It was still not clear Wednesday what penalties, if any, city schools with many test refusers might face.

Federal rules require at least 95 percent of students in tested grades to take the annual exams, and say that districts could lose some federal funding if they repeatedly fail to get their schools to meet that threshold. A U.S. education department spokeswoman said Wednesday that it is the state’s responsibility to impose sanctions on districts. But a spokesman for the state agency said federal officials were the ones considering penalizing schools and districts, which the state believes “would be wrong to do.”

Commissioner Elia said she has had several conversations on this matter with federal officials, who suggested that they could reduce funding for districts with low test-participation rates.

“That is an option they have,” she told reporters, “but they have not indicated whether they’re doing that or not.”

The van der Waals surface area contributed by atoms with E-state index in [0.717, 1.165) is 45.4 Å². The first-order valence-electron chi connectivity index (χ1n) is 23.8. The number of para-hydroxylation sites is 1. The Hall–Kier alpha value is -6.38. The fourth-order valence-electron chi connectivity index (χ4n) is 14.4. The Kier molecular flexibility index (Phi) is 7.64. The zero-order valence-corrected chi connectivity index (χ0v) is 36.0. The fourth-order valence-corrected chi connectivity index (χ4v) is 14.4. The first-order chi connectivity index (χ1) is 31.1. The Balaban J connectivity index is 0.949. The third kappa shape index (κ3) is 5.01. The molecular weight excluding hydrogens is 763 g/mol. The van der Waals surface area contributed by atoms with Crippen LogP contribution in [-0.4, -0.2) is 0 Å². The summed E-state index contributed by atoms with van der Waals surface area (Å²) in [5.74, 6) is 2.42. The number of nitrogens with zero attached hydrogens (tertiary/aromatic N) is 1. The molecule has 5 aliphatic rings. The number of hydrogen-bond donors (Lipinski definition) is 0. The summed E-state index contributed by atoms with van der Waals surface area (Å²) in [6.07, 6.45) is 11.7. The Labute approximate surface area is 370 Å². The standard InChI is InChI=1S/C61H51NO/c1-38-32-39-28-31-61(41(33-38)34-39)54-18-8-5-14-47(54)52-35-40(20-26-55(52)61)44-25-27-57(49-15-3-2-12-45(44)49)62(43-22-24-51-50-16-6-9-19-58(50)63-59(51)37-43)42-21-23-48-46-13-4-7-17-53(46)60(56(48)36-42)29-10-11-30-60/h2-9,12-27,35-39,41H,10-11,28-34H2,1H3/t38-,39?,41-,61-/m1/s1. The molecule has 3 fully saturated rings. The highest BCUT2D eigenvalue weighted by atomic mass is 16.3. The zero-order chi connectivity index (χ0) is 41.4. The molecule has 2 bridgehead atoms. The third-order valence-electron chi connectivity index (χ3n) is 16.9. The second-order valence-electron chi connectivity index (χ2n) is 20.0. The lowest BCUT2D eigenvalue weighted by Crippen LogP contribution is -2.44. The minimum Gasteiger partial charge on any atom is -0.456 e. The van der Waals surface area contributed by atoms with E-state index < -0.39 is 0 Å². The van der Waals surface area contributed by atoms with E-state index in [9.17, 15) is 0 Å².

If any teachers had fewer than 16 students take the tests, then alternative measures of student learning would be substituted for test scores in their evaluations, state officials said.

Jia Lee, a teacher at the Earth School in Manhattan where more than 100 students boycotted the exams, said the city’s expanding opt-out movement reflects a “growing ground-up awareness of parents, teachers and students who don’t want to be evaluated based on an invalid metric.”

defensor escolar

Memphis parent advocacy group trains first Spanish-speaking cohort

PHOTO: Caroline Bauman
Manuela Martinez (center left) and Lidia Sauceda (center right) are among 19 parents in the first Spanish-speaking class of Memphis Lift’s Public Advocate Fellowship.